Spring Adventure in the Flinders Part 1


Water in the bush is not always a common sight in the majority of the country, well at least not in South Australia.

I have been heading to the Flinders ever since I was a young lad. And whilst we occasionally had a few days of rain, I rarely saw creeks running freely with water. Nor did I experience thunder and lightning overhead in this usually dry part of the world.

If you’re lucky enough to see this dry landscape after the rains have quenched the land, you’ll be rewarded with sights that have to be seen to be believed. To watch a dormant landscape suddenly spring to life in a display of colour is an incredible experience.

It’s something experienced by one’s whole body as the senses are awakened by the vivid wildflowers and greenery. Animals appear from every rock and tree, with the simple yet life-giving presence of water…

A campsite setup with campfire

Our cosy caravan set up at Spear Creek, before the weather hit. Photo: David Leslie

Our Flinders trip begins at Spear Creek

Our Flinders trip begins at Spear Creek Caravan Park located just a few km’s south of Port Augusta. The journey from Adelaide takes about 4 hours with kids and caravan. It makes for a pleasant first day pulling into camp mid-afternoon.

Nestled in the foothills on the western side of the Mt Remarkable range, Spear Creek is a beautiful spot that offers private camping towards the back of the property. This is tucked away amongst the ancient red gums still standing beside a creek that rarely sees running water.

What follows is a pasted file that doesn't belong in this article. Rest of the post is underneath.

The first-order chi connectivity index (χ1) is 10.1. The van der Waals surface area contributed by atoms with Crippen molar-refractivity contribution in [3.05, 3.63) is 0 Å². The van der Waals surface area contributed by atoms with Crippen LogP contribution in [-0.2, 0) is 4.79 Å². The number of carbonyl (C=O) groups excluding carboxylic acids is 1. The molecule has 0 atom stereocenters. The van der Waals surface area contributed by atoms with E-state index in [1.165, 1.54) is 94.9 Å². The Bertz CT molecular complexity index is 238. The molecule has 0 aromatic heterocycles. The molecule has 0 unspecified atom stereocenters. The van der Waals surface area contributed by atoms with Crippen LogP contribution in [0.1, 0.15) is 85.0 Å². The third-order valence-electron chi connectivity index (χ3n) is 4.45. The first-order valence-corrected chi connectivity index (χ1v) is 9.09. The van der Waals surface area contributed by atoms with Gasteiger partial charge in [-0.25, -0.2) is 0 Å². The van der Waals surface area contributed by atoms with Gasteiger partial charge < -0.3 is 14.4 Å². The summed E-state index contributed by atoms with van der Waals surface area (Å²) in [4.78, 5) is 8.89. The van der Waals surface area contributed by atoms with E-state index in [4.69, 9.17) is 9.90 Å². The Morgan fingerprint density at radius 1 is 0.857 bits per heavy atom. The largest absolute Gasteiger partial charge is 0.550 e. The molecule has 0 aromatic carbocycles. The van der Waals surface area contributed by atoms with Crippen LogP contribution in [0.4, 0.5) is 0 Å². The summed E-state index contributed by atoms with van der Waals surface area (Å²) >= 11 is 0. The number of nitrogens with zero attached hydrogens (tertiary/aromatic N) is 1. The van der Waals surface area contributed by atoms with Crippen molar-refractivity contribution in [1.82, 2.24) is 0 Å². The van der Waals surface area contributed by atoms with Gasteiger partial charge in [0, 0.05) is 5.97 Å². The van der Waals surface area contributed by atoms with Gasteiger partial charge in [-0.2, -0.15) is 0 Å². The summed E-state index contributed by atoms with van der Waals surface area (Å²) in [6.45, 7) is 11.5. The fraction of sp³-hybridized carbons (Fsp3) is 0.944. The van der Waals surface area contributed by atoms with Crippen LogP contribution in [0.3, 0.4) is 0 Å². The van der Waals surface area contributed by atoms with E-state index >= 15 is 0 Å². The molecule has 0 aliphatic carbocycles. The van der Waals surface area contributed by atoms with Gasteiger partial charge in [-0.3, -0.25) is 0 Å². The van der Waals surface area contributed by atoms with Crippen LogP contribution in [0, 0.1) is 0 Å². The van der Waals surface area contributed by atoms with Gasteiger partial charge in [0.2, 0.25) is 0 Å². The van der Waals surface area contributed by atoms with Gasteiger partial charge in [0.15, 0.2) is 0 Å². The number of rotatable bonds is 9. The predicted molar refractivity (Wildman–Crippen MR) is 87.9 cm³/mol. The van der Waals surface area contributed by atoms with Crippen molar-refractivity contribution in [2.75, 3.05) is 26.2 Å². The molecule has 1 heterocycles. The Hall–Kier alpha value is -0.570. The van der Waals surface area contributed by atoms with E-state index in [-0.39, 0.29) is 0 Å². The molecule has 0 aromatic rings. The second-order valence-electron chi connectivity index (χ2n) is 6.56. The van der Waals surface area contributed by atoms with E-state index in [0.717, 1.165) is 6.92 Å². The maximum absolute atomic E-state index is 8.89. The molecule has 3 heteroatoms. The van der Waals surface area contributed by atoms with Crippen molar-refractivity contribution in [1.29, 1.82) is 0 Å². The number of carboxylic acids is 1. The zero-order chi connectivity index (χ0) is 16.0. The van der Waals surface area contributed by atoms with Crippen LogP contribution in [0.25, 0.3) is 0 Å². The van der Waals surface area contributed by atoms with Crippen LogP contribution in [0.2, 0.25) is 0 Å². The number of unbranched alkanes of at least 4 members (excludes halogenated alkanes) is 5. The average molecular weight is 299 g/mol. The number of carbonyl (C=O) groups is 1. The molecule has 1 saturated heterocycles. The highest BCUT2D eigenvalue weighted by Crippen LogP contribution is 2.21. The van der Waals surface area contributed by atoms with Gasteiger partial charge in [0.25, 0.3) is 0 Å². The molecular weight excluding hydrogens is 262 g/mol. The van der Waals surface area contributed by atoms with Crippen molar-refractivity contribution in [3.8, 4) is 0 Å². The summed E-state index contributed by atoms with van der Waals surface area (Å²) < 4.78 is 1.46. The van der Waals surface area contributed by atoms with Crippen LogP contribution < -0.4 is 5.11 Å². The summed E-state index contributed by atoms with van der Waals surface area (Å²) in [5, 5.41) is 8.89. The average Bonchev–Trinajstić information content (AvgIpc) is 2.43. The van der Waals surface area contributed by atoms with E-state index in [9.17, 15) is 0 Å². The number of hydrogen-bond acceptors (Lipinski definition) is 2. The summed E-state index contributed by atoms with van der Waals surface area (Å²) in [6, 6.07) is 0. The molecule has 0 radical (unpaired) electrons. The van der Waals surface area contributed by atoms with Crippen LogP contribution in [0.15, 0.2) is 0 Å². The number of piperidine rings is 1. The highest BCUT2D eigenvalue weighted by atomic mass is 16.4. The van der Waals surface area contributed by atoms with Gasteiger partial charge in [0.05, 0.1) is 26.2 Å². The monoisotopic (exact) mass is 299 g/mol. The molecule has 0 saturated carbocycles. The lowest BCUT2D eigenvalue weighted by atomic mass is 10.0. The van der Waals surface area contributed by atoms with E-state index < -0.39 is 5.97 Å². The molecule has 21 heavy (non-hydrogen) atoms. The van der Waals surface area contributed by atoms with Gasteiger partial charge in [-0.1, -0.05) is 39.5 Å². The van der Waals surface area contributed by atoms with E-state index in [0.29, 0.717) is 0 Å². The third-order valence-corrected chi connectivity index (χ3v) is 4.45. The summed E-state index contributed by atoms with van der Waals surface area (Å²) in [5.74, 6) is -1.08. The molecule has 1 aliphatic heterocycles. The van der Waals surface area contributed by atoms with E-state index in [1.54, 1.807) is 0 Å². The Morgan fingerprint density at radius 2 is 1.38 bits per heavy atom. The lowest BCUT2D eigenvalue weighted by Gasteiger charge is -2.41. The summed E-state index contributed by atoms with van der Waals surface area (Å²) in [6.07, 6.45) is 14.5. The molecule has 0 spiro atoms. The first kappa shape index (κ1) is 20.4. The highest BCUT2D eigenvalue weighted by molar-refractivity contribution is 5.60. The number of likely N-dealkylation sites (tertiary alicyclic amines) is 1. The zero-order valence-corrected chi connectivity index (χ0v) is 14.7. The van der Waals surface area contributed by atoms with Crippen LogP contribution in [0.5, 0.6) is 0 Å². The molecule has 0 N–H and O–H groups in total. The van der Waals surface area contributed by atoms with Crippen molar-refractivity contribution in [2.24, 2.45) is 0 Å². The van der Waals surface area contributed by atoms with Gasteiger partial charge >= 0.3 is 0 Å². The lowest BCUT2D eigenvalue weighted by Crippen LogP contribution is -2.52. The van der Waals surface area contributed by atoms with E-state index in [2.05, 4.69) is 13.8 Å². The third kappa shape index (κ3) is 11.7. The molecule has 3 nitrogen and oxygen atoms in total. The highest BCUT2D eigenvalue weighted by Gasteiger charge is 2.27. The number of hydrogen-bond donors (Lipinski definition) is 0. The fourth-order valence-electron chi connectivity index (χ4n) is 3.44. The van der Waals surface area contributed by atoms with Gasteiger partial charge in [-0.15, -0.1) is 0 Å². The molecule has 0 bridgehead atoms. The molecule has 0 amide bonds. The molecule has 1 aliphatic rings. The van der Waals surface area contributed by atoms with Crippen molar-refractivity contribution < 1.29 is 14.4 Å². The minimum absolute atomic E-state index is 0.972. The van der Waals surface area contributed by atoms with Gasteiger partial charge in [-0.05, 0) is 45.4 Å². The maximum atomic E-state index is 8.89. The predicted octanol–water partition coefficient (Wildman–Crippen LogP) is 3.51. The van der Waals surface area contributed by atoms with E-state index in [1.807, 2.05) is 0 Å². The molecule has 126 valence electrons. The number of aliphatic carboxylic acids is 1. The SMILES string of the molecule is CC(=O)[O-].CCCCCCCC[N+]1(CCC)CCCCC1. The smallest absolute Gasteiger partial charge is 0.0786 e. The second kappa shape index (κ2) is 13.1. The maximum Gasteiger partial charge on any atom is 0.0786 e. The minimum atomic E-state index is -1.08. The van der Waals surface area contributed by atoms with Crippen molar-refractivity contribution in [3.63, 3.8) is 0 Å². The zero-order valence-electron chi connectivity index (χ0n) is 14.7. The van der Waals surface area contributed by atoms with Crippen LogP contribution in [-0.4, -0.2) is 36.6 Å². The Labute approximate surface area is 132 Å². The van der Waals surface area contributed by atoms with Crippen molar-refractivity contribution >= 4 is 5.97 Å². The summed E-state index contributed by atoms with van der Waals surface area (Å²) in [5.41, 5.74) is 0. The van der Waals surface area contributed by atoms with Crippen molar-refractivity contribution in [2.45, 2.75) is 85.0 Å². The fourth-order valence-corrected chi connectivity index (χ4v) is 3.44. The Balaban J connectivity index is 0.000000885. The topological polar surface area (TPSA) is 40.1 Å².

The caravan park has comfortable facilities in the powered section including toilets, showers and a camp kitchen. In the unpowered camps, there are flushing toilets in small sheds shared by a couple of campsites.

Family with two young girls eating around the campfire

Dinner around the fire at Spear Creek. Photo: David Leslie

Walking tracks

A walking track follows Spear Creek into the thick of the ranges. It makes for quite the adventure as the walls of the gorge get taller and narrower the further you venture along.

The rain made the landscape flourish, so we were treated to blooming flowers, which provided a stunning contrast against the rocky escarpments.

The track starts off with a vehicle track but turns to a single-file and runs along the gurgling creek. This makes for some interesting crossings and great photo opportunities. The kids loved exploring the little waterfalls and balancing across the stones as they tried not to get their feet wet.

beautiful wildflowers in bloom

The wildflowers provided a stunning sight for us and the kids. Photo: David Leslie

Setting up camp

Back at camp, we built a fire and enjoyed our first meal in style –  a leg of lamb cooked in the camp oven to perfection. Sitting around the fire, with not another soul in sight and comforts like toilets and showers only a stroll away – was a magical and relaxing way to start our Flinders trip.

Little did we know that the weather would impact on our little campsite that was a little too close to the creek…

delicious, hot roast lamb dinner

With a delicious meal of roast lamb, we were ready to settle in for the night. Photo: David Leslie

The first-day trip

The following day we decided to head out for a day trip to Alligator Gorge. From Spear Creek, we drove to Quorn where we stopped at the information centre and collected our day pass for Alligator Gorge. From Quorn, we drove to Wilmington, found the turn off to Alligator Gorge a few km south. All up, the drive including the Quorn stop was 2 hours to the point of heading off along the walking track.

Mother and young daughter at Alligator gorge

If you need a day trip activity, you can’t go past Alligator Gorge. Photo: David Leslie. 

Alligator Gorge

From the car park, we headed straight down the stairs to Alligator Gorge and followed the track to the Narrows.